First about the vineyard – they have about 1000 vines of Pinot Noir, whose grapes they supply to a neighbouring commercial winery. In a good year they get 85 cases of wine, but they expected only half that output this year due to the bad weather. On our first day there Alf took us to the vines and gave us 1 minute of instruction on how to prune the vines. Our brief was to cut the green grapes that looked unlikely to ripen before harvest time next month, and trim some of the foliage to allow the sun to reach the grapes. Not too much though as otherwise the grapes would get sunburned. He then handed each of us a pair of secateurs and walked off. It turned out that Daniel’s view of what ‘looked unlikely to ripen’ differed markedly to mine, and my view of the leaf cover needed was totally alien to his. We discussed in-depth the optimum pruning for each vine (with each one of us knowing less than the other), and finally concluded that pruning vines is a fine art and actually, wine production is a complex business! On we continued regardless, clipping and snipping as best we thought, until we reached a row of vines that had been given a tight haircut by a previous helper. They were totally bare, with all leaves missing, and only a few clusters of ripe/burnt grapes remaining. So that was clearly how NOT to do it and we felt satisfied with our efforts in comparison, and took a few minutes to admire our work!

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When we were called in for a morning coffee break, we realised where Alf’s real interest lay and why he didn’t really care how we pruned the vines. The man was a coffee fanatic. He bought Kenyan, Ethiopian and Columbian beans, roasted them himself twice weekly, and brewed a precise combination of those beans. He had roasted beans more than 500 times until he had perfected his technique (Louis, take note … your next project perhaps once your vocal chords need a break?). His bean recipe was developed from many hundreds of trials until he found the mix he liked best, and of course, he had a top of the line espresso machine, and some barista training. Did we mention the man is 78? Amazing passion, and not surprisingly, delicious coffee! He gave Daniel a crash course in roasting beans and brewing coffee, but Daniel reckons that we need a base where he can work through a few sacks of coffee beans to get it right (maybe together with you Louis?)

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After a couple of days in the vineyard we moved to the orchard and vegetable and flower garden, weeding, digging and pruning. Unlike the grapes, the vegetable harvest was bountiful and every day we gathered what was needed from the garden. The following grew in their garden: apples, blueberries, cherries, mulberries, nectarines, peaches, pears, plums, strawberries. Asparagus, artichoke, broccoli, carrots, celery, cauliflower, cabbage, beetroot, fennel, gherkins, leeks, lettuce, onions, potatoes, pumpkin, rocket, saffron, silverbeet, spinach, tomatoes, zucchini. Plus walnuts, almonds and herbs of every sort. It was wonderful to have such fresh food every day direct from the garden.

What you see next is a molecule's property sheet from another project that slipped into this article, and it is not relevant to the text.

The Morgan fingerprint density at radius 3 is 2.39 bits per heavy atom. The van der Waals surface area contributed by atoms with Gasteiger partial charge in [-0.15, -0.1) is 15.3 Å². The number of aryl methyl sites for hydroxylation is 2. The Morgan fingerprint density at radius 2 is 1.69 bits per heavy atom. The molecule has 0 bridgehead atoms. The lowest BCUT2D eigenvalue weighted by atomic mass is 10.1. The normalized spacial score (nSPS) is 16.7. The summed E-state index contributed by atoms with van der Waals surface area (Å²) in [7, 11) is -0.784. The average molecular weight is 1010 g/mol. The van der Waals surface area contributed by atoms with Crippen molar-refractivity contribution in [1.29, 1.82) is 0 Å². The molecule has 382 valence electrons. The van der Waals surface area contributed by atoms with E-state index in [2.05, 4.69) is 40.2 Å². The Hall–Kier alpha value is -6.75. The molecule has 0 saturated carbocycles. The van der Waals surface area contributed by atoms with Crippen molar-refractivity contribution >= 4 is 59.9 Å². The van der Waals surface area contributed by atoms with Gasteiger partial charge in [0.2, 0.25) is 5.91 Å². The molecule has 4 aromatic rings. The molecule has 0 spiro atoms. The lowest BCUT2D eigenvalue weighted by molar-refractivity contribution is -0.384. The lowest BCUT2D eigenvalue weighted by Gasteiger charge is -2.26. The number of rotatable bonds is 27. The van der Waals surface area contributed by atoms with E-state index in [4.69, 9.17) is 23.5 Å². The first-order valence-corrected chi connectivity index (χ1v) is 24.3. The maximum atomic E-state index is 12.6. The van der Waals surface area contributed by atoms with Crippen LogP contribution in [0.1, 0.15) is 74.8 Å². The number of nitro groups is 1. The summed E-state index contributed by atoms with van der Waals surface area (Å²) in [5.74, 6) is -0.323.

The vineyard was positioned right on the edge of Lake Hayes, with picturesque views of the lake and the mountains from everywhere on the property. The work was not difficult or physical, and to be working while surrounded by such beauty was not work at all. We worked in the morning, and finished by lunch, and what with the long morning coffee break, we only worked about 3 hours a day. The coffee break, lunch and dinner were sit down affairs, complete with a fully set table and different to the quick meals we had become used to. Alf and Louise, being of an older generation, and somewhat ‘proper’ (their forefathers include a couple of NZ prime ministers, and world famous scientists), we were on our best behaviour throughout. They were good company though, full of stories about their time on the farm which is one of the earliest established farms in this part of NZ and now in the 6th generation of their family. Every afternoon after work we headed off walking or driving around the area, enjoying the lake and mountain views, but returning in time for Daniel to prepare dinner. Louise had recently had her 2nd shoulder replaced and her arm was in a sling, and although she is used to crutches and slings (as well as replacing both shoulders, and both hips, she has had 5 vertebrae fused in her neck, and has donated a kidney to one of her sons) it was nice to be able to take care of dinner and a few household chores for her. They were like a pair of food critics and Daniel (who previously had only cooked for 2) nervously awaited the judgment every night as the first bites were taken. Indeed he got all sorts of comments and we never knew what to expect from one dinner to the next! Tough as it was to leave Alf and Louise and their lakeside paradise after almost 2 weeks, it was even tougher to leave the best coffee we have had while in NZ. But we were looking forward to get back to Ann and Blyth and the beagles too!